Measuring Risk Factors
We understand that exposure to Toxic Stress during childhood can lead to negative health outcomes in adulthood. We also know that great variation exists between individuals and their experiences, and that not all experiences influence outcomes in the same way. To improve the way practitioners and policy makers develop intervention and treatment plans for people with health problems, it’s important to understand how, and to what degree, a person has been affected by childhood trauma.
What are ACEs?
Negative, stressful, traumatizing events that occur before age 18 are referred to as Adverse Childhood Experiences (ACEs). ACEs are divided into 10 categories that fall under the umbrellas of abuse, neglect, and household dysfunction. These experiences create toxic stress. Children with ongoing, unmitigated toxic stress develop patterns of adaptive and physiological disruptions that compromise health over the lifespan.
The term “ACE” has been in use since 1998, when U.S. not-for-profit health care consortium Kaiser Permanente published the results of its Adverse Childhood Experiences Study, a joint research project with the U.S. Centers for Disease Control. This population-based study of more than 18,000 adults examined the connection between negative early experiences and adult health outcomes; it found that a higher level of exposure to intense childhood stress, triggered by ACEs, had a clear, dose-response relationship to an individual’s likelihood of developing physical, behavioural, and social problems in adulthood.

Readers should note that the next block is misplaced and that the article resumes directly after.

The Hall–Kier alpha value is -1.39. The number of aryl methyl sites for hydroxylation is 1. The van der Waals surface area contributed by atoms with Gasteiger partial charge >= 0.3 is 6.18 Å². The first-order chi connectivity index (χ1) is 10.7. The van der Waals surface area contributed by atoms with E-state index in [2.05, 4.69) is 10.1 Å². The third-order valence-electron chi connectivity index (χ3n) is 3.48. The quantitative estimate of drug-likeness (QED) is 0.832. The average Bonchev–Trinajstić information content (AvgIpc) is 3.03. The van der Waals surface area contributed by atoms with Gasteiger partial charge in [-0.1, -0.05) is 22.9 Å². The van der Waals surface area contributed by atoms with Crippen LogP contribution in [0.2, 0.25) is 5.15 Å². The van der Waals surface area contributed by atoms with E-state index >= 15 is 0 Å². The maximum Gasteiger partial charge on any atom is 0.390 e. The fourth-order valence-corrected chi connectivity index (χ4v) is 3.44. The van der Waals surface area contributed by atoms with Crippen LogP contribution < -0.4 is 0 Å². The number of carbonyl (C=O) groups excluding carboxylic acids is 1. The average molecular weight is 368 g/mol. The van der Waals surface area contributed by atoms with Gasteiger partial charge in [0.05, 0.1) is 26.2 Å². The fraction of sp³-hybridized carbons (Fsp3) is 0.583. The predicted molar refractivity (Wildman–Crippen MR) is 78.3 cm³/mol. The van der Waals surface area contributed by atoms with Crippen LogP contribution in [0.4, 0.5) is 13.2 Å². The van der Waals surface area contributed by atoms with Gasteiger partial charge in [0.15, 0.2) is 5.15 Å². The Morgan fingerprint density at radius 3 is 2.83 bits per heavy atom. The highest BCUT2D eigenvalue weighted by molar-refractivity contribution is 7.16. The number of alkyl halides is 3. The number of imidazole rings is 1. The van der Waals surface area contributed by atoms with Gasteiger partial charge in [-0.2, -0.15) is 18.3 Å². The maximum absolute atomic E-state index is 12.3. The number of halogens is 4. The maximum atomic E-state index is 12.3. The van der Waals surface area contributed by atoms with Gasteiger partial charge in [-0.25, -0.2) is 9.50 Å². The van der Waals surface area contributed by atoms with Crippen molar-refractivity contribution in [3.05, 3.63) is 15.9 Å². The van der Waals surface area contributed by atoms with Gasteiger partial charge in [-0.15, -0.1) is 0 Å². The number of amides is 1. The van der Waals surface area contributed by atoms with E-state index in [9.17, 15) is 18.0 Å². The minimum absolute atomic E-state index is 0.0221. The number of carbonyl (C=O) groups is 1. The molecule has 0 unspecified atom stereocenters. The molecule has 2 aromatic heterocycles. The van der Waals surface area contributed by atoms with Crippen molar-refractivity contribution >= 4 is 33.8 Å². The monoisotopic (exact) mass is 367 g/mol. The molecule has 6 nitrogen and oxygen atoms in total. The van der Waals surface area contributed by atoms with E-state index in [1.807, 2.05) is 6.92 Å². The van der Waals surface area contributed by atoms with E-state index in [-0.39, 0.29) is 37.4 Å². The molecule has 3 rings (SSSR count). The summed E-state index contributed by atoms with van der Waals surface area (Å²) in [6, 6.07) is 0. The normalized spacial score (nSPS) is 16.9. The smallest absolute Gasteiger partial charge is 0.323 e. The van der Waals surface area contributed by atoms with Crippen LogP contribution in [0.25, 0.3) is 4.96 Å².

After the original ACE Study was completed, related research continued across the U.S., contributing to a growing body of knowledge about the effects of childhood stress. Two of the researchers instrumental in pioneering the ACE Study are members of the Alberta Family Wellness Initiative faculty. Watch them describe the origins of ACEs below.
The ACE Questionnaire
The ACE Questionnaire was developed to assess an individual’s exposure to Toxic Stress during the first 18 years of life. The questionnaire asks participants about negative experiences related to abuse, neglect, and household dysfunction, and assigns participants an ACE score based on how many of these types of experiences they encountered. The higher the ACE score, the greater the risk for that individual to develop physical, social, and behavioural problems.
Delivering Better Care
For people already dealing with chronic health and social problems, an ACE score can help to determine what types of interventions and treatments will be most effective. Some adults with high ACE scores are the parents of young children. In this case, the ACE Questionnaire can determine intervention strategies that treat the parents while preventing their children from experiencing intergenerational abuse, neglect, and dysfunction.
Increasingly, ACE screening is also used in pediatric settings. This allows practitioners to identify children experiencing, or at risk for, toxic stress, and to use integrated multidisciplinary care models to address symptoms and sources. Early detection programs are designed to correct the course of development; they also contribute to the body of knowledge about mechanisms that link toxic stress to negative health outcomes.
Treatment, Not Diagnosis
The ACE Questionnaire should not be thought of as a diagnostic tool; some people with high ACE scores are nevertheless resilient, meaning they avoid negative outcomes, while some people with low ACE scores struggle with a range of health challenges in adulthood. The questionnaire isn’t designed to measure factors like genetic makeup, nor does it account for the presence of positive mitigating factors. Its purpose is to supply vital background information that helps practitioners when assessing individual patient needs. It also helps to feed the body of scientific knowledge about ACEs, which leads to better organizational and systemic decisions about health care practice, social and community services, education, justice, and policy.